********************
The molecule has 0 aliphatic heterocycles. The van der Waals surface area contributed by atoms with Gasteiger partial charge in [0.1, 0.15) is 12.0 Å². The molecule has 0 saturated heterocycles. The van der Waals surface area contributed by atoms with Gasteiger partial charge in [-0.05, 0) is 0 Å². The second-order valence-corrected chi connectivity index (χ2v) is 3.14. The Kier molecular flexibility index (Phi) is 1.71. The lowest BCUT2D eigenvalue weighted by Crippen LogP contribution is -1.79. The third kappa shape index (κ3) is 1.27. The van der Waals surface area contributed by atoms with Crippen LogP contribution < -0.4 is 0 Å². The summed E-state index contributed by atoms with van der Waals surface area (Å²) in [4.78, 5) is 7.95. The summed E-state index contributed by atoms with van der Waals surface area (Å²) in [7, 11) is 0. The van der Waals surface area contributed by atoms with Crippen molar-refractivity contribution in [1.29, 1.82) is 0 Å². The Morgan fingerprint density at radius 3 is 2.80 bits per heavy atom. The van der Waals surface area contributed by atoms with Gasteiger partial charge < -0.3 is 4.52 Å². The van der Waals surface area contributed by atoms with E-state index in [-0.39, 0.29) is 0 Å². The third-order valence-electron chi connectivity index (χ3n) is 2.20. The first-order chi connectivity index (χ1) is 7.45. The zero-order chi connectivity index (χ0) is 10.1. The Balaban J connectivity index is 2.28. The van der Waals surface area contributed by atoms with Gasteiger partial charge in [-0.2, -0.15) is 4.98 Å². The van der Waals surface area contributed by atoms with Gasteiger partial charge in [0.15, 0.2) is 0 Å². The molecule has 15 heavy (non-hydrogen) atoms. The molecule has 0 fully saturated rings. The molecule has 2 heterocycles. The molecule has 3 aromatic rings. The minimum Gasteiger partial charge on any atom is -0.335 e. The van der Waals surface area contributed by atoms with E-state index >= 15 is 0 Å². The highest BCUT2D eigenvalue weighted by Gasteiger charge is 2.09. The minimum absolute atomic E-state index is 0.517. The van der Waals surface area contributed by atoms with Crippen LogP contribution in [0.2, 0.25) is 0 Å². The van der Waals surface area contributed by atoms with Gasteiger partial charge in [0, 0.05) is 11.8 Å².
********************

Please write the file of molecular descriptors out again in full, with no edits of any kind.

The molecule has 0 aliphatic heterocycles. The van der Waals surface area contributed by atoms with Gasteiger partial charge in [0.1, 0.15) is 12.0 Å². The molecule has 0 saturated heterocycles. The van der Waals surface area contributed by atoms with Gasteiger partial charge in [-0.05, 0) is 0 Å². The second-order valence-corrected chi connectivity index (χ2v) is 3.14. The Kier molecular flexibility index (Phi) is 1.71. The lowest BCUT2D eigenvalue weighted by Crippen LogP contribution is -1.79. The third kappa shape index (κ3) is 1.27. The van der Waals surface area contributed by atoms with Crippen LogP contribution < -0.4 is 0 Å². The summed E-state index contributed by atoms with van der Waals surface area (Å²) in [4.78, 5) is 7.95. The summed E-state index contributed by atoms with van der Waals surface area (Å²) in [7, 11) is 0. The van der Waals surface area contributed by atoms with Crippen molar-refractivity contribution in [1.29, 1.82) is 0 Å². The Morgan fingerprint density at radius 3 is 2.80 bits per heavy atom. The van der Waals surface area contributed by atoms with Gasteiger partial charge < -0.3 is 4.52 Å². The van der Waals surface area contributed by atoms with E-state index in [-0.39, 0.29) is 0 Å². The third-order valence-electron chi connectivity index (χ3n) is 2.20. The first-order chi connectivity index (χ1) is 7.45. The zero-order chi connectivity index (χ0) is 10.1. The Balaban J connectivity index is 2.28. The van der Waals surface area contributed by atoms with Gasteiger partial charge in [-0.2, -0.15) is 4.98 Å². The van der Waals surface area contributed by atoms with Gasteiger partial charge in [0.15, 0.2) is 0 Å². The molecule has 15 heavy (non-hydrogen) atoms. The molecule has 0 fully saturated rings. The molecule has 2 heterocycles. The molecule has 3 aromatic rings. The minimum Gasteiger partial charge on any atom is -0.335 e. The van der Waals surface area contributed by atoms with E-state index >= 15 is 0 Å². The highest BCUT2D eigenvalue weighted by Gasteiger charge is 2.09. The minimum absolute atomic E-state index is 0.517. The van der Waals surface area contributed by atoms with Crippen LogP contribution in [0.2, 0.25) is 0 Å². The van der Waals surface area contributed by atoms with Gasteiger partial charge in [0, 0.05) is 11.8 Å².